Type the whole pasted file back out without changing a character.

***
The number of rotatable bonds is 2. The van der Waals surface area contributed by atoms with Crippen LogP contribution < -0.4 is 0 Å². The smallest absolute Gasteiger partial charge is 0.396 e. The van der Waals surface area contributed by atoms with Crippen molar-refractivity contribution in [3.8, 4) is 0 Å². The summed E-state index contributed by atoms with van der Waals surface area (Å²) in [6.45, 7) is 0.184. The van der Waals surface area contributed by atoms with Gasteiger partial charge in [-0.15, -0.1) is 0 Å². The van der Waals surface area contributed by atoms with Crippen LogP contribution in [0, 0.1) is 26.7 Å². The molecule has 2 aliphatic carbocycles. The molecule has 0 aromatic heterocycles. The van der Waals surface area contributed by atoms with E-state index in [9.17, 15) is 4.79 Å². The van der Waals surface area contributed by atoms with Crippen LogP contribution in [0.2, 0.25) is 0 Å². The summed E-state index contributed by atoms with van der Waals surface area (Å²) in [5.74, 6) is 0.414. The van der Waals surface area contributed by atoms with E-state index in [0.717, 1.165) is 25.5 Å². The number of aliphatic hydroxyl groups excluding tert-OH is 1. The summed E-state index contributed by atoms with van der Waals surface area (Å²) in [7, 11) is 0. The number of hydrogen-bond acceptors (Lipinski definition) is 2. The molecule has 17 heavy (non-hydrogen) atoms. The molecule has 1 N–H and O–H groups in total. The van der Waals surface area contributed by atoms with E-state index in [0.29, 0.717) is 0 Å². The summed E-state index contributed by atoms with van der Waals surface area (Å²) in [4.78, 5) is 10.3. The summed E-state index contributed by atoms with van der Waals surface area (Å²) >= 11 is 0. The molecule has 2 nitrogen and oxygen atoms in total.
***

The number of rotatable bonds is 2. The van der Waals surface area contributed by atoms with Crippen LogP contribution < -0.4 is 0 Å². The smallest absolute Gasteiger partial charge is 0.396 e. The van der Waals surface area contributed by atoms with Crippen molar-refractivity contribution in [3.8, 4) is 0 Å². The summed E-state index contributed by atoms with van der Waals surface area (Å²) in [6.45, 7) is 0.184. The van der Waals surface area contributed by atoms with Gasteiger partial charge in [-0.15, -0.1) is 0 Å². The van der Waals surface area contributed by atoms with Crippen LogP contribution in [0, 0.1) is 26.7 Å². The molecule has 2 aliphatic carbocycles. The molecule has 0 aromatic heterocycles. The van der Waals surface area contributed by atoms with E-state index in [9.17, 15) is 4.79 Å². The van der Waals surface area contributed by atoms with Crippen LogP contribution in [0.2, 0.25) is 0 Å². The summed E-state index contributed by atoms with van der Waals surface area (Å²) in [5.74, 6) is 0.414. The van der Waals surface area contributed by atoms with E-state index in [0.717, 1.165) is 25.5 Å². The number of aliphatic hydroxyl groups excluding tert-OH is 1. The summed E-state index contributed by atoms with van der Waals surface area (Å²) in [7, 11) is 0. The number of hydrogen-bond acceptors (Lipinski definition) is 2. The molecule has 17 heavy (non-hydrogen) atoms. The molecule has 1 N–H and O–H groups in total. The van der Waals surface area contributed by atoms with E-state index in [0.29, 0.717) is 0 Å². The summed E-state index contributed by atoms with van der Waals surface area (Å²) in [4.78, 5) is 10.3. The summed E-state index contributed by atoms with van der Waals surface area (Å²) >= 11 is 0. The molecule has 2 nitrogen and oxygen atoms in total.